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Crowdfunding the Future

Media Industries, Ethics, and Digital Society


Edited By Lucy Bennett, Bertha Chin and Bethan Jones

The concept of crowdfunding, where grassroots creative projects are funded by the masses through websites such as Kickstarter and Indiegogo, has been steadily gaining attention over the last few years. Crowdfunding the Future undertakes a dynamic interdisciplinary approach to the examination of the new, and growing, phenomenon of crowdfunding and its encompassment of digital society and media industries. The book offers a wide range of perspectives and empirical research, providing analyses of crowdfunded projects, the interaction between producers and audiences, and the role that websites such as Kickstarter play in discussions around fan agency and exploitation, as well as the ethics of crowdfunding. With a series of chapters covering a global range of disciplines and topics, this volume offers a comprehensive overview on crowdfunding, examining and unraveling the international debates around this increasingly popular practice. The book is suitable for courses covering media studies, fandom, digital media, sociology, film production, anthropology, audience, and cultural studies.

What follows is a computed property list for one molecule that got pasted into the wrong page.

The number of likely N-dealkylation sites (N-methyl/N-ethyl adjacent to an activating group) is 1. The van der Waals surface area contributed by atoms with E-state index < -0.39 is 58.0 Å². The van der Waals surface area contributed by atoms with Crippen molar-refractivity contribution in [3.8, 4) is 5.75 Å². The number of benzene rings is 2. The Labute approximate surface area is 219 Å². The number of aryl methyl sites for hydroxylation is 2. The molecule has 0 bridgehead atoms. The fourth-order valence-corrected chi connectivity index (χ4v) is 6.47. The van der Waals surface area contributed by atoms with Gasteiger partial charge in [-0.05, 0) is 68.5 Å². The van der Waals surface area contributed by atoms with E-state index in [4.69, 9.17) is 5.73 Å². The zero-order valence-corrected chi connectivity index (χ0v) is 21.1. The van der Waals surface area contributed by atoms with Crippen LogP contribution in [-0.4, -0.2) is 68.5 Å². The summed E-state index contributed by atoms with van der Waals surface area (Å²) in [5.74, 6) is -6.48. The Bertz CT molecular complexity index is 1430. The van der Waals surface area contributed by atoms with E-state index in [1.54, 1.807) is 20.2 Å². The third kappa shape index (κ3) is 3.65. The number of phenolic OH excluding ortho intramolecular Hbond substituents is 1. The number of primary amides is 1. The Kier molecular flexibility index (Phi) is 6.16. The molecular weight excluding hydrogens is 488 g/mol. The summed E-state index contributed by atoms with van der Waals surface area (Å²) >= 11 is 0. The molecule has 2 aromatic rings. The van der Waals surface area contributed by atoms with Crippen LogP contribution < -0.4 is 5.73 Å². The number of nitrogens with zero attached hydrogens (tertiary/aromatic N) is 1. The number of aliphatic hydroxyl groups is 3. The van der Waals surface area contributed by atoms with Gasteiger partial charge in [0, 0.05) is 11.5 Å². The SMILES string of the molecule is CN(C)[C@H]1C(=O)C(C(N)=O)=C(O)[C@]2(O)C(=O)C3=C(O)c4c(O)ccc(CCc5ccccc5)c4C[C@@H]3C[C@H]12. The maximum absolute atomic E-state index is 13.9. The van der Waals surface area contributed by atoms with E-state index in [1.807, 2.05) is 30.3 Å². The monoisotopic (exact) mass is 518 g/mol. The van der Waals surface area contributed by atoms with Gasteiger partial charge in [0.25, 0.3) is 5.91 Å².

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14. Building a Better Kickstarter: Crowdfunding My So-Called Secret Identity


14. Building a Better Kickstarter: Crowdfunding My So-Called Secret Identity


I sometimes put things in writing, in public, to force myself – my future self – to live up to those promises. I made a number of claims in the Times Higher Education magazine when I was appointed editor of Cinema Journal, in summer 2011, about the broader platform and wider engagement that we’d offer under my tenure, and I’ve tried to stick to those ideas. A little later, in autumn of that year, I set out a series of aims for a project called My So-Called Secret Identity, concluding with the pledge that we were “building a better Batgirl.”

It was a rash pledge, considering that all I had at the time was a rough storyline and a selection of sketches and costume designs; and it was complicated by the fact that, while Barbara “Batgirl” Gordon had not been historically well-served by scripts or art, Gail Simone and her creative team had just started a run on the character that did more with her, and did her better, than I’d ever imagined. But rash, bold pledges can be useful: they mean you can’t easily back out.

Over the next 18 months, I – and an ever-increasing number of other people – developed My So-Called Secret Identity from a concept and a handful of script and sketch scraps into a five-episode story arc, a full set of characters and, ultimately, a 22-page...

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